MODELS TO PREDICT CROP GROWTH

H.-P. Liebig
Each production system of crop growth can be described by a model computing the effects of a defined input on the desired ouput. Depending on the purpose of the predicting system parts of the real system are modelled with different abstraction levels.

Therfore, a certain way of construction is preferred wether it serves more as a management tool, or for explanation of the biological process itself. For the management the models may be divided into planning models (they run before and have no feedback to real production) and control models (they run after crop growth was started and feedback may be established).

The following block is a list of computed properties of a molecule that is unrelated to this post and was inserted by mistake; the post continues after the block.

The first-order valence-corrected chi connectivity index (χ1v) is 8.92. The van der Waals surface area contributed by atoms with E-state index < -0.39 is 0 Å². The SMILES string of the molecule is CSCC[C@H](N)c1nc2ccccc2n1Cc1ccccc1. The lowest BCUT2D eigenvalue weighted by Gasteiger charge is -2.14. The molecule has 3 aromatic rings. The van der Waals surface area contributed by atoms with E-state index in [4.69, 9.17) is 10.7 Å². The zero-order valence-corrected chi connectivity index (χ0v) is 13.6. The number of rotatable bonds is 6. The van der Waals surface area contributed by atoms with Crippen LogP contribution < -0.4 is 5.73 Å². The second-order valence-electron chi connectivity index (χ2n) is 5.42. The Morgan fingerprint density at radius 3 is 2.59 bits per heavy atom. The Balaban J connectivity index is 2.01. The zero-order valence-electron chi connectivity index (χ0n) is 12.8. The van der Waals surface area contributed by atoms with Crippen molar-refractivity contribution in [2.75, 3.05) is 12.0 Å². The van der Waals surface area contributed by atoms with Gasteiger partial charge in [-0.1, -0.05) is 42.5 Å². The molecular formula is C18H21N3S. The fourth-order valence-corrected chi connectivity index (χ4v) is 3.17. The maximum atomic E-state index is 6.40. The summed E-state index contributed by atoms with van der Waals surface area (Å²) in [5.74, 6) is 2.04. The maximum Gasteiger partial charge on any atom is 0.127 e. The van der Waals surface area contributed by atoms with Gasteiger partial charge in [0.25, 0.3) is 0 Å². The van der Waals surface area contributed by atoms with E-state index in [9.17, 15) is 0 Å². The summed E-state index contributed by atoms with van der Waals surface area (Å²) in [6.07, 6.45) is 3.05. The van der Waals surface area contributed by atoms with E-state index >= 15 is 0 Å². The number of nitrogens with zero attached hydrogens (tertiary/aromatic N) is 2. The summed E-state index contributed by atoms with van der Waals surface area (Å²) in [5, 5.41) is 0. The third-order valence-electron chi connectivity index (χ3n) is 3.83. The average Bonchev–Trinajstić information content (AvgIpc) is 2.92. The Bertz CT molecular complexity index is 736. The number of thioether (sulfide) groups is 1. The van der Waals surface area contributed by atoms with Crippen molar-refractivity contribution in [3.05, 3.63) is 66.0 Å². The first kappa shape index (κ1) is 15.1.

The Hannover approach is one way of developing a planning model with its possibilities and constraints. Data from several experiments conducted under conditions comparable to praxis were collected. From fitted growth functions mean growth rates were derived; mean data of temperature, radiation and CO2 were computed for the same period. Response surface could be estimated by using multiple regression technique or even better by a multiplicative model. The different approaches are discussed.

Results of the planning model are the estimation of the relative effect of growth factors which can be used for optimization of production and the crop growth duration with its energy demand. Preliminary comparisons between different models indicate the necessity of planning models to be as simple as possible.

Liebig, H.-P. (1989). MODELS TO PREDICT CROP GROWTH. Acta Hortic. 248, 55-68
DOI: 10.17660/ActaHortic.1989.248.4
https://doi.org/10.17660/ActaHortic.1989.248.4

Acta Horticulturae